“He asked for such a list. He wanted to en­sure that we were not sit­ting with those peo­ple in the new gov­ern­ment. He asked for it be­cause he wanted the new gov­ern­ment to free it­self from the old or­der,” he said.

Mufamadi also said that the de­ci­sion to dis­tance the United Demo­cratic Front (UDF) from Madik­izela-Man­dela was not his but a col­lec­tive de­ci­sion of the or­gan­i­sa­tion out of con­cern about hap­pen­ings in the Man­dela Foot­ball Club.

“We coun­selled com­rade Win­nie about keep­ing that out­fit called Man­dela Foot­ball Club. Out of many at­tempts‚ the de­ci­sion to dis­tance the mass demo­cratic move­ment from her came from that,” he said.

Lamche who was present at Mufamadi’s brief­ing, has apol­o­gised for not con­tact­ing him to ob­tain a right of re­ply re­gard­ing the claim that he played a role in the re­open­ing of the in­ves­ti­ga­tion into Madik­izela-Man­dela’s al­leged in­volve­ment in Stom­pie Seipei’s killing.

How­ever, re­gard­ing the names of apartheid agents and ANC lead­ers who may have con­spired to neu­tralise Madik­izela-Man­dela’s po­lit­i­cal as­pi­ra­tions, Lamche said that the al­le­ga­tions were worth look­ing into.

“What I’m sug­gest­ing is that there was a big power strug­gle. I’m not sug­gest­ing that there weren’t le­git­i­mate con­cerns, I’m sug­gest­ing that it’s worth look­ing into what was clearly, (an at­tempt) that the left wing of the ANC be ef­fec­tively neu­tralised at a very sig­nif­i­cant point in the ne­go­ti­a­tions for the fu­ture of South Africa,” Lamche said.

Veteran jour­nal­ist Than­deka Gqubule, who has been ac­cused of work­ing at the be­hest of apartheid’s Strat­com, yes­ter­day vowed to clear her name by ap­proach­ing the courts in a bid to de­clas­sify in­for­ma­tion per­tain­ing to the covert oper­a­tion.

Apartheid min­is­ter of law and or­der Adri­aan Vlok, who was the sole Cab­i­net min­is­ter to ad­mit com­mit­ting po­lit­i­cal crimes at the Truth and Rec­on­cil­i­a­tion Com­mis­sion (TRC), con­firmed that Madik­izela-Man­dela was a vic­tim of covert op­er­a­tions due to the threat she posed to the regime.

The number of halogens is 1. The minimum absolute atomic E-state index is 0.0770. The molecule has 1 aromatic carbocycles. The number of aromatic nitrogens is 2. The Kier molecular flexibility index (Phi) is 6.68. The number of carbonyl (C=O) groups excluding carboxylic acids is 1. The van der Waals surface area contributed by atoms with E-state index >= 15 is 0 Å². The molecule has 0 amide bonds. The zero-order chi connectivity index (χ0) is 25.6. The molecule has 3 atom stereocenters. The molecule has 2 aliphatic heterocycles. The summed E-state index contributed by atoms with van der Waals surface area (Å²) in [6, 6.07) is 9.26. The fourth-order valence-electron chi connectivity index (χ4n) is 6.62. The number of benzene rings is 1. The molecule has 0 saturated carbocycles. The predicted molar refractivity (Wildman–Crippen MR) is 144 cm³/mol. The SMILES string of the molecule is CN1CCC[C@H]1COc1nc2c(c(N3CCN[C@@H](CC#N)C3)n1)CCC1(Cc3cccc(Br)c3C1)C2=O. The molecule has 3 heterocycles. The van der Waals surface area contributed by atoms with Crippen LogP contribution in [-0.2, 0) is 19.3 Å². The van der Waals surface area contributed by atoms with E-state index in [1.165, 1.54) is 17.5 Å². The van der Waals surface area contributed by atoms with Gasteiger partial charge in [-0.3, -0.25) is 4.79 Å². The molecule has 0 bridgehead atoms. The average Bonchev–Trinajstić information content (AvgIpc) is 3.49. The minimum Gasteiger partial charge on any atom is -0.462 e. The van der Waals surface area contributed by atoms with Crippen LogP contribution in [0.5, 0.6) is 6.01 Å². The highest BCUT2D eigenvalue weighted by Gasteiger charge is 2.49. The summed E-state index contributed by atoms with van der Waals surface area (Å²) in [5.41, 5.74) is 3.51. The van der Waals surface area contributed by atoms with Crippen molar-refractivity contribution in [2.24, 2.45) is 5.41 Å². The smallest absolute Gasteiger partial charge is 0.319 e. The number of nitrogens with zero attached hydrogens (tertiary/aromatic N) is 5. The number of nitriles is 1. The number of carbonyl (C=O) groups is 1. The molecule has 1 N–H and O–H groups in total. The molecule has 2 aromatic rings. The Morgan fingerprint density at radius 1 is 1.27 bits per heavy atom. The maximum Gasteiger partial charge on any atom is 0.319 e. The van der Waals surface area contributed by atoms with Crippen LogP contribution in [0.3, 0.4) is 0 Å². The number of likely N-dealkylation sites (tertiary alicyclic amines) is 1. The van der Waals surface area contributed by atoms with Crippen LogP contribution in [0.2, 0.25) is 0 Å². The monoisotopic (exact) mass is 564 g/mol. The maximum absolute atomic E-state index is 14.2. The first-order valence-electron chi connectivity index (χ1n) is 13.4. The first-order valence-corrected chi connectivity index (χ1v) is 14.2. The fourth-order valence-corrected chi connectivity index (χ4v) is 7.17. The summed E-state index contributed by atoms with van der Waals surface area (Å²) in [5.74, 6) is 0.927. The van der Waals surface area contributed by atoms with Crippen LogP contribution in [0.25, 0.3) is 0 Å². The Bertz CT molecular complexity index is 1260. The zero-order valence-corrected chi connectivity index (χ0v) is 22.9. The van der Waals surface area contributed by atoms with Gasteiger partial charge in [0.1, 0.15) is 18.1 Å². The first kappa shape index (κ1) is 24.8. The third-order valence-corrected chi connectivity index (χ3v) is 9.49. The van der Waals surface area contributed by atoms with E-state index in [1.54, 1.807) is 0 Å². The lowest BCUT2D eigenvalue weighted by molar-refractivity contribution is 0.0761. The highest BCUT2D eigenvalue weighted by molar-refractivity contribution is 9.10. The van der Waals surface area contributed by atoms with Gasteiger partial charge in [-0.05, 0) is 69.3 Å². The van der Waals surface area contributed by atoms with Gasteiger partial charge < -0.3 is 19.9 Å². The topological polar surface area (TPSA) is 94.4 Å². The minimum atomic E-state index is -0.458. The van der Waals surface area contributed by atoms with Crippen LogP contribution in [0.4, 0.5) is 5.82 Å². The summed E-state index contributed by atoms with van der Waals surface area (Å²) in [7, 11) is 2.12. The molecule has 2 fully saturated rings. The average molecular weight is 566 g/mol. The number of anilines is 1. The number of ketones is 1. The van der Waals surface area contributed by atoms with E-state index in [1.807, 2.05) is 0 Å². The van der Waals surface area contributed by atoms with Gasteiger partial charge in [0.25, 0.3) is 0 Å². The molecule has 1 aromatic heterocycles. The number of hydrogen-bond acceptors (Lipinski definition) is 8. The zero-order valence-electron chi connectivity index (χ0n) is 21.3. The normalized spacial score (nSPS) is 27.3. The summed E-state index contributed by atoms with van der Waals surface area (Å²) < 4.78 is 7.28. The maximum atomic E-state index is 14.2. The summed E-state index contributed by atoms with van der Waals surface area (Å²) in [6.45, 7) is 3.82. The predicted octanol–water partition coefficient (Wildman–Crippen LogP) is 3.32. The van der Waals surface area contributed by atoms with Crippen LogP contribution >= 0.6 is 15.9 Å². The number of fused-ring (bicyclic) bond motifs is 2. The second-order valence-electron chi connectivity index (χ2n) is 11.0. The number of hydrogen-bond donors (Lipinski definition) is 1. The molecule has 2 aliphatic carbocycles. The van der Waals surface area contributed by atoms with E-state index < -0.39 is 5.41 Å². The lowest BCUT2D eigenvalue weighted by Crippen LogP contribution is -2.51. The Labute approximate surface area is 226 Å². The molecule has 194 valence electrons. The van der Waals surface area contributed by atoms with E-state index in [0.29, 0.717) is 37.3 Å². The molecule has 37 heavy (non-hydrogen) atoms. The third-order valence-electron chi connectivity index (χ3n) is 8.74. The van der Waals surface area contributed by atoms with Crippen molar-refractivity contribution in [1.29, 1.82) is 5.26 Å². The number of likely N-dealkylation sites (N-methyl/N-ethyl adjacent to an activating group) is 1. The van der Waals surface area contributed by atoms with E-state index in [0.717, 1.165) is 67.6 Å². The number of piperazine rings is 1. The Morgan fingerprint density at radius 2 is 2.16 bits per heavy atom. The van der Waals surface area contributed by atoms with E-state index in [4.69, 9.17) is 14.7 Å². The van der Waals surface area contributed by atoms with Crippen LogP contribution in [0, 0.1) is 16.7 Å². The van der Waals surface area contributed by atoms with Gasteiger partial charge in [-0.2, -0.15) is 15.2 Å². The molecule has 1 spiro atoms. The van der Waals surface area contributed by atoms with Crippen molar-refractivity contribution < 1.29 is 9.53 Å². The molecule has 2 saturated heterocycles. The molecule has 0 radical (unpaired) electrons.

“Cer­tainly there must have been some of it be­cause she was giv­ing us some trouble. She was a very ac­tive lady and she was will­ing to do what she be­lieved in,” Vlok told The New Age.

Cosatu pres­i­dent Sdumo Dlamini raised his con­cerns that for­mer apartheid op­er­a­tives could still be ac­tive in the new dis­pen­sa­tion.

“We should never make the mis­take of think­ing that those ac­tiv­i­ties stopped, they may have stopped of­fi­cially in the sys­tem, but peo­ple who were in­volved there most of them are still alive,” Dlamini said.

The ANC was yes­ter­day ap­pre­hen­sive about com­ment­ing on the mat­ter.

“We should not al­low in­for­ma­tion ped­dling to di­vide our at­ten­tion from what must be achieved and the task at hand,” Mabe said.

SACP na­tional spokesper­son Alex Mashilo cau­tioned against hastily dis­clos­ing such lists.

“The sys­tem of apartheid was a very com­plex sys­tem. It had the ca­pac­ity to say some­one is an in­for­mant whereas that per­son was not an in­for­mant.

“It could claim that some­one was an in­for­mant as a tac­tic to di­vide the lib­er­a­tion move­ment. Some of these things are not as sim­plis­tic as they ap­pear. How do we ver­ify that some­one was an in­for­mant?” Mashilo said.